Over a month after the invasion of Ukraine, directors are growing increasingly concerned about the long-term effects of a war in Europe. Inflation, cybersecurity and supply chains were already issues before the war, but now, directors are concerned about how bad it may get—and for how long—before it gets better. More than 70 percent say they see “no end in sight” to the current talent and cybersecurity issues.

In a poll of 143 public company board members, surveyed March 21-25 as part of our Director Confidence Index, 56 percent said Russia’s invasion of Ukraine has heightened cybersecurity concerns—and 39 percent also expect significant consequences on their supply chains.

These challenges are reflected in the Director Confidence Index, where directors are asked to rate their outlook on the business environment 12 months out and their confidence in the current conditions. Directors’ rating fell to an all-time low this month.

The war has especially affected supply chains in sectors like materials and consumer staples, where 100 percent of directors report an impact.

Not only has the war intensified existing challenges, but directors also anticipate many of those issues are here to stay. Fully three-quarters of directors whose cybersecurity concerns have increased since the invasion of Ukraine say they see “no end in sight” to the issue, compared to only 12 percent who expect it to be resolved within 1-2 years. No directors forecast cybersecurity risks to diminish in the near term (<6 months).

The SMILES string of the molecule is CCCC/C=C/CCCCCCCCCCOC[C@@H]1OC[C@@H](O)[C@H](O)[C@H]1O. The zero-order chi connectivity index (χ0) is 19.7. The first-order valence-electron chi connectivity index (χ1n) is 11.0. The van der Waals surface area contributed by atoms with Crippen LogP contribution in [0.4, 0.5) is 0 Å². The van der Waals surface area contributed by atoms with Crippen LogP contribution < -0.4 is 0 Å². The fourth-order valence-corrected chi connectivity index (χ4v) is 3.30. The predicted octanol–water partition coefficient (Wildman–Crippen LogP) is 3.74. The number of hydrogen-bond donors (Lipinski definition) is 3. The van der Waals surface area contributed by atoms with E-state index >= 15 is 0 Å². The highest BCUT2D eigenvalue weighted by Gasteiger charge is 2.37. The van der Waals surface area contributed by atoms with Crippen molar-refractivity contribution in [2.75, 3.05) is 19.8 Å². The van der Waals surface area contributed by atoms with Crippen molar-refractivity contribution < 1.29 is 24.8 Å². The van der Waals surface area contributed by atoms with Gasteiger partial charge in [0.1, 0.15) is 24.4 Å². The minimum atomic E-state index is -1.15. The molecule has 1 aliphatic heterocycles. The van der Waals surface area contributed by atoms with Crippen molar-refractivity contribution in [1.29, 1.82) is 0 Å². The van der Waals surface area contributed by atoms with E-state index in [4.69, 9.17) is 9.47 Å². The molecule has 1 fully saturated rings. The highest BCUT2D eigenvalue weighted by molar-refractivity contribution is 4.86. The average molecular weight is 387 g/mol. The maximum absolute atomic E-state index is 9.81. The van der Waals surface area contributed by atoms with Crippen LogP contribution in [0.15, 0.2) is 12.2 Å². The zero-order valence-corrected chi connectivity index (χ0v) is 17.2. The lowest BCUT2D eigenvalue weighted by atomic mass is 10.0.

Seventy-one percent also expect talent shortages to remain a problem for the foreseeable future, and 50 percent anticipate supply chain disruptions to continue for another year or two.

The board chair of a large entertainment and hospitality company said, “We face significant challenges. This is cyclical, and we will prevail, but it will take smart, dedicated public policy, along with continuing private investments and smart management by enterprise, supported by dedicated, courageous board oversight at all levels of public, private and operating not-for-profit companies.”